Along with co-writing dozens of full-length books, Canfield also publishes a free biweekly newsletter called Success Strategies.

Some fun and fascinating outtakes from our interview with Canfield:

"My inspiration for writing comes from my passion for teaching others how to live more effective lives. I started out as a history teacher in an all-black inner city high school in Chicago, graduated to a teacher trainer, then psychotherapist, then trainer of therapists, then large group transformational trainer and then a writer and keynote speaker. All along the way, my desire was to make a difference, to help people live more fulfilling lives. That is what I still do today. Most people don't know this but I was not a good writer in college. I got a C in composition. Nobody would have ever believed I would grow up to be a bestselling author."

"I play guitar, and I am learning to play the piano. I love movies and some TV shows. My favorites are Six Feet Under, Grey's Anatomy, House and Lost. I love to play Scrabble, poker and backgammon with my in-laws, nieces and nephews. We really get into it. I love to travel. I have been to 25 countries and try to add two or three new ones every year."

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    1. Hometown:
      Santa Barbara, California
    1. Date of Birth:
      August 19, 1944
    2. Place of Birth:
      Fort Worth, Texas
    1. Education:
      B.A. in History, Harvard University, 1966; M.A.T. Program, University of Chicago, 1968; M.Ed., U. of Massachusetts, 1973
    2. Website:

Read an Excerpt

Consider This

The marvelous richness of human excperience would lose something of rewarding joy if there were not limitations to overcome. The hilltop hour would not be half so wonderful if there were no dark valleys to traverse.

Helen Keller

  • Richard Hooker worked for seven years on his humorous war novel, M*A*S*H* only to have it rejected by twenty-one publishers before Morrow decided to publish it. It became a runaway bestseller, spawning a blockbuster movie and a highly successful television series.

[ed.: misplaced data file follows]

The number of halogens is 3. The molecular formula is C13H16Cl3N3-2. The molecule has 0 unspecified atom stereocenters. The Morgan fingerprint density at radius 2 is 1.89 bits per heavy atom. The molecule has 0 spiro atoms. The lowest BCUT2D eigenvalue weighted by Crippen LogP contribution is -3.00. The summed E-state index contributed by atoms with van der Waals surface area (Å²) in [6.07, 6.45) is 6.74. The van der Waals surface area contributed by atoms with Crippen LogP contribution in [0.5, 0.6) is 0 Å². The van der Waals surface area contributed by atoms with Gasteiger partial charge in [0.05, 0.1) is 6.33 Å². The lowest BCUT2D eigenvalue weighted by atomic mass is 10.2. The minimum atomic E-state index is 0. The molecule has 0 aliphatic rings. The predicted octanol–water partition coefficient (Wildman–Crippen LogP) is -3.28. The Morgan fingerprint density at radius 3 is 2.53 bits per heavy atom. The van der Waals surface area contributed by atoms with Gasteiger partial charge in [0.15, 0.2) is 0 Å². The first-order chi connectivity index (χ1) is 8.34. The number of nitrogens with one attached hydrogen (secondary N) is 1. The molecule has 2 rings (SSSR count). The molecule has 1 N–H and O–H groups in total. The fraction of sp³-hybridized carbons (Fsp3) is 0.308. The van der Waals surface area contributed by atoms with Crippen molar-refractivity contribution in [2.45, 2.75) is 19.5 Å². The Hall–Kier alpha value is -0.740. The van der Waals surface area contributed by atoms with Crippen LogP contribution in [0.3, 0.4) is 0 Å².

• Richard Bach completed only one year of college, then trained to become an Air Force jet-fighter pilot. Twenty months after earning his wings, he resigned. Then he became an editor of an aviation magazine that went bankrupt. Life became one failure after another. Even when he wrote Jonathan Livingston Seagull, he couldn't think of an ending. The 10,000-word manuscript lay dormant for eight years before he decided how to finish it—only to have eighteen publishers reject it before it was finally published by Macmillan. However once it was published, the book went on to sell more than 7 million copies in numerous languages and make Richard Bach an internationally known and respected author.
  • Louis L'Amour, successful author of more than 100 western novels with more than 200 million copies in print, received 350 rejections before he made his first sale. He later became the first American novelist to receive a special congressional gold medal in recognition of his distinguished career as an author and contributor to the nation through his historically based books.
  • British Writer John Creasy received 774 rejections before selling his first story. He went on to write 564 books, using fourteen different names.
  • In 1953, Julia Child and her two collaborators signed a publishing contract to produce a book tentatively titled French Cooking for the American Kitchen. Julia and her colleagues worked on the book for five years. The publisher rejected the 850-page manuscript. Child and her partners worked for another year totally revising the manuscript. Again the publisher rejected it. But Julia Child did not give up. She and her collaborators went back to work again, found a new publisher, and in 1961—eight years after beginning—they published Mastering the Art of French Cooking, which has sold more than one million copies. In 1966, Time magazine featured Julia Child on its cover. Julia Child is still at the top of her field thirty years later.
  • Dr. Seuss' first children's book, And to Think That I Saw it on Mulberry Street, was rejected by twenty-seven publishers. The twenty-eighth publisher, Vanguard press, sold six million copies of the book. All of his children's books went on to sell a total of more than 100 million copies.
  • The author William Kennedy had written several manuscripts, all of them rejected by numerous publishers before his "sudden success" with his novel Ironweed, which was rejected by thirteen publishers before it was finally accepted for publication.
  • Pearl Buck's The Good Earth was rejected fourteen times and went on to win a Pulitzer Prize.
  • The Naked and the Dead by Norman Mailer was rejected twelve times.
  • Margaret Mitchell's classic Gone with the Wind was turned down by more than twenty-five publishers.
  • Mary Higgins Clark was rejected forty times before selling her first story. More than 30 million copies of her books are now in print.